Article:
TipSheet

TipSheet is a source for story ideas, background, interview leads and reporting tools for journalists who cover news of the environment. Journalists are eligible for a free email subscription for future editions, to be produced on an occasional basis. To join the list, send name and full contact information to the SEJ office. TipSheet is also available via RSS feed.

Archives:  SEJ's last regular biweekly issue of TipSheet was published February 14, 2012. That issue, and others going back to Jan. 3, 2007, as well as issues published from from Dec. 26, 2001 to Jan 3, 2001, are available below. You can browse the older TipSheet archive, previous to May 2009, on SEJ's old website.

See also searchable archives of SEJ's ongoing biweekly WatchDog TipSheet, with story ideas, articles, updates, events and other information with a focus on freedom-of-information issues of concern to environmental journalists in both the U.S. and Canada.


Latest TipSheet Items

February 1, 2012

  • This year's meeting of the American Association for the Advancement of Science, Feb 16-20 in Vancouver, BC, offers dozens of sessions on environmental topics — climate change, mineral resource dependency, water, critique of science journalism, disaster recovery, science integrity in government agencies, and more.

  • NOAA, the USFWS, and the NY State Dept. of Environmental Conservation (representing all state and wildlife agencies) released on Jan. 19, 2012, a draft of the first national strategy for responding to climate change effects on plants, fish and wildlife. The public comment period is open until March 5, 2012, and public meetings and a webinar will occur until Feb. 22, 2012.

  • Finally, after numerous delays amid allegations of political interference by people who don't want to see documented evidence of climate shifts, the wait is over. The new detailed interactive map is based on data from 1976-2005, and is the first official revision since the 1990 update.

  • One day, EPA may propose rules for regulating greenhouse gas emissions from power plants and petroleum refineries. But the process continues to drag out, with the consent of the state and local governments and environmental advocacy groups that have been litigating for about five years to make the agency take action.

January 18, 2012

  • Snow cover has many implications, from ski resorts short on snow and farmers who rely on snowmelt for irrigation to firefighters and residents battling major fires in unusual locations in the middle of winter and smothering blizzards in areas at the other end of the extreme snow spectrum this year.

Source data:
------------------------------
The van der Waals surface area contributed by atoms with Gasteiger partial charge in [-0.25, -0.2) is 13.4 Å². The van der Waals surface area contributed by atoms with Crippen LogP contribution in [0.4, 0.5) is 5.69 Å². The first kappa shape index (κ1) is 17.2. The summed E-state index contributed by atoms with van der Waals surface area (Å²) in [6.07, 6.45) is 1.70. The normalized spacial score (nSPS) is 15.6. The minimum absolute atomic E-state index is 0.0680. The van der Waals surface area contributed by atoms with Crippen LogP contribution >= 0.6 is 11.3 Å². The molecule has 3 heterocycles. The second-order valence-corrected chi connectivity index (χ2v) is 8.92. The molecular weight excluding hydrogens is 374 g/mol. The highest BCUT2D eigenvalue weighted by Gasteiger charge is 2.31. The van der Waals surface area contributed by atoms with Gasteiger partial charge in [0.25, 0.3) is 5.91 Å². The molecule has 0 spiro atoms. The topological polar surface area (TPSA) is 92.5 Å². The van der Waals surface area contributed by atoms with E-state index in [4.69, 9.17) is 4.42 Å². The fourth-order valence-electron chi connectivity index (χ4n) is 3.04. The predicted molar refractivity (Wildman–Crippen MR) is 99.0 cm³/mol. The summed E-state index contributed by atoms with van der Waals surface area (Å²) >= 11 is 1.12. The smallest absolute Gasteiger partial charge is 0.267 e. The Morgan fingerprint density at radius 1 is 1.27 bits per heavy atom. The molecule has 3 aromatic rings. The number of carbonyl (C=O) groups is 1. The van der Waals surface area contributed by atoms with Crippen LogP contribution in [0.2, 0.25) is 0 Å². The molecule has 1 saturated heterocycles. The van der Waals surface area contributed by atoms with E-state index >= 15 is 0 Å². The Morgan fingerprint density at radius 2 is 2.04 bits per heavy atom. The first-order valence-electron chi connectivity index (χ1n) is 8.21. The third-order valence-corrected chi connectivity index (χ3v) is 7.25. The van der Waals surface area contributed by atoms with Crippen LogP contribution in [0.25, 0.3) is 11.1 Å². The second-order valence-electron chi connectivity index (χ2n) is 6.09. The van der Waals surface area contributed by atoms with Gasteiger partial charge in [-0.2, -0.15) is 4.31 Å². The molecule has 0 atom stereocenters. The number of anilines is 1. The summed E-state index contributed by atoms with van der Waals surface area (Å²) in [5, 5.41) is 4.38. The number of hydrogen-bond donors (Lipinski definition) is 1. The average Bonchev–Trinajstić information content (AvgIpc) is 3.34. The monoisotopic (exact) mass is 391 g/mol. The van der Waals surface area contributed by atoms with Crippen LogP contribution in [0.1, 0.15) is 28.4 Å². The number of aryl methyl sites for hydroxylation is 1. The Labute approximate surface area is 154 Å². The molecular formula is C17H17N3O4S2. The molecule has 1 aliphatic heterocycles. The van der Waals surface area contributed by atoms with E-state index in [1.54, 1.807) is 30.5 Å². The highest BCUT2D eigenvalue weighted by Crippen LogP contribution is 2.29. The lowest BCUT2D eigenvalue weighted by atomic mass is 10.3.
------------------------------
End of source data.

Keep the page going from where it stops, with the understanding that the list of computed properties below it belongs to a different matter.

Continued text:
• The analysis can be a useful starting point for targeting angles you want to investigate for toxic pollution stories. The raw data also offer numerous ways to look at occurrences and trends in many ways nationally and locally the agency hasn't addressed or emphasized in its analysis.

  • The assessments, expected late January 2012, could have wide-ranging direct and indirect effects in realms such as toxic site cleanups, brownfield development, manufacturing processes, domestic food production and sales, and international trade of food and possibly other goods.

  • From the latest issue of SEJ's biweekly TipSheet: EOL, which is searchable by both common and scientific terms, has vastly expanded its content since its launch in 2008 and now provides extensive nitty-gritty on about half of all described species, as laid out in more than 950,000 pages and more than 760,000 images.

January 4, 2012

  • The new Critical Materials Strategy lays out the issues for 16 key materials used in the manufacture of components for electric vehicles, electronics, wind, solar, and lighting equipment — such as current and projected supply and demand, options for reducing supply and demand problems, alternative materials and product designs to explore, and implications for various international relationships.

  • Your coverage of the awards, which range from $1 million to $20 million, can focus on topics such as the environmental pros and cons of each project, how urgent the projects really are, how “shovel-ready” they are, their merits in comparison to the projects they beat out, the political implications of the early funding as the presidential campaign heats up, and more.

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